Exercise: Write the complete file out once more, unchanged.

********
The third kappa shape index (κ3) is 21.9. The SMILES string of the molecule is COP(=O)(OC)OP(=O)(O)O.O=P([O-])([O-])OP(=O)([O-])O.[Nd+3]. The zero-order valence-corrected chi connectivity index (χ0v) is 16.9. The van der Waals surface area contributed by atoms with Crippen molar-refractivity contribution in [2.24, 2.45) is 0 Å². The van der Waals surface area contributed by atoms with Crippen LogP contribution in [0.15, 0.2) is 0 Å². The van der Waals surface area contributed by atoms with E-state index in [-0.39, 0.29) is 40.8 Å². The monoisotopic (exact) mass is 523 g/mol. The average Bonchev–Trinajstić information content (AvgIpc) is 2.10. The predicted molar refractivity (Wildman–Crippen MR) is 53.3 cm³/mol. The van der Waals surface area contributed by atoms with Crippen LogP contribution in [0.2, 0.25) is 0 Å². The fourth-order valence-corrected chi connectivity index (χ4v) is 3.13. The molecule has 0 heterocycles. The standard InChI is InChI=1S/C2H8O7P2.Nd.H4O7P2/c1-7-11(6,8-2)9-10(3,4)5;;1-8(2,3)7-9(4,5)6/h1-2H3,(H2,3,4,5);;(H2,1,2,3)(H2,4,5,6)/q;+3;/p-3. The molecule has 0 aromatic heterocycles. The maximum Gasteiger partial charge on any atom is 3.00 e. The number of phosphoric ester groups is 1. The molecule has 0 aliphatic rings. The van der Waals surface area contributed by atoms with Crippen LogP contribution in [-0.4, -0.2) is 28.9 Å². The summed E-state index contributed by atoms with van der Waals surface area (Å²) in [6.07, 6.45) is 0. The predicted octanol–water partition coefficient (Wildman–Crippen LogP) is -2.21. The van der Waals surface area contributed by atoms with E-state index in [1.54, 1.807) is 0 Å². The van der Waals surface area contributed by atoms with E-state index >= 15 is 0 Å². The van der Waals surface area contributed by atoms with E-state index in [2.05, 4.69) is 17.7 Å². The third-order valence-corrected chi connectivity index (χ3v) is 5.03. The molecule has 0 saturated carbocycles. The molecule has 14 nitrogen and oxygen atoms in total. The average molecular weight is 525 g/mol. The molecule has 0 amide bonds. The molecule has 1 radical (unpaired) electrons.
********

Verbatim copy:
The third kappa shape index (κ3) is 21.9. The SMILES string of the molecule is COP(=O)(OC)OP(=O)(O)O.O=P([O-])([O-])OP(=O)([O-])O.[Nd+3]. The zero-order valence-corrected chi connectivity index (χ0v) is 16.9. The van der Waals surface area contributed by atoms with Crippen molar-refractivity contribution in [2.24, 2.45) is 0 Å². The van der Waals surface area contributed by atoms with Crippen LogP contribution in [0.15, 0.2) is 0 Å². The van der Waals surface area contributed by atoms with E-state index in [-0.39, 0.29) is 40.8 Å². The monoisotopic (exact) mass is 523 g/mol. The average Bonchev–Trinajstić information content (AvgIpc) is 2.10. The predicted molar refractivity (Wildman–Crippen MR) is 53.3 cm³/mol. The van der Waals surface area contributed by atoms with Crippen LogP contribution in [0.2, 0.25) is 0 Å². The fourth-order valence-corrected chi connectivity index (χ4v) is 3.13. The molecule has 0 heterocycles. The standard InChI is InChI=1S/C2H8O7P2.Nd.H4O7P2/c1-7-11(6,8-2)9-10(3,4)5;;1-8(2,3)7-9(4,5)6/h1-2H3,(H2,3,4,5);;(H2,1,2,3)(H2,4,5,6)/q;+3;/p-3. The molecule has 0 aromatic heterocycles. The maximum Gasteiger partial charge on any atom is 3.00 e. The number of phosphoric ester groups is 1. The molecule has 0 aliphatic rings. The van der Waals surface area contributed by atoms with Crippen LogP contribution in [-0.4, -0.2) is 28.9 Å². The summed E-state index contributed by atoms with van der Waals surface area (Å²) in [6.07, 6.45) is 0. The predicted octanol–water partition coefficient (Wildman–Crippen LogP) is -2.21. The van der Waals surface area contributed by atoms with E-state index in [1.54, 1.807) is 0 Å². The van der Waals surface area contributed by atoms with E-state index >= 15 is 0 Å². The van der Waals surface area contributed by atoms with E-state index in [2.05, 4.69) is 17.7 Å². The third-order valence-corrected chi connectivity index (χ3v) is 5.03. The molecule has 0 saturated carbocycles. The molecule has 14 nitrogen and oxygen atoms in total. The average molecular weight is 525 g/mol. The molecule has 0 amide bonds. The molecule has 1 radical (unpaired) electrons.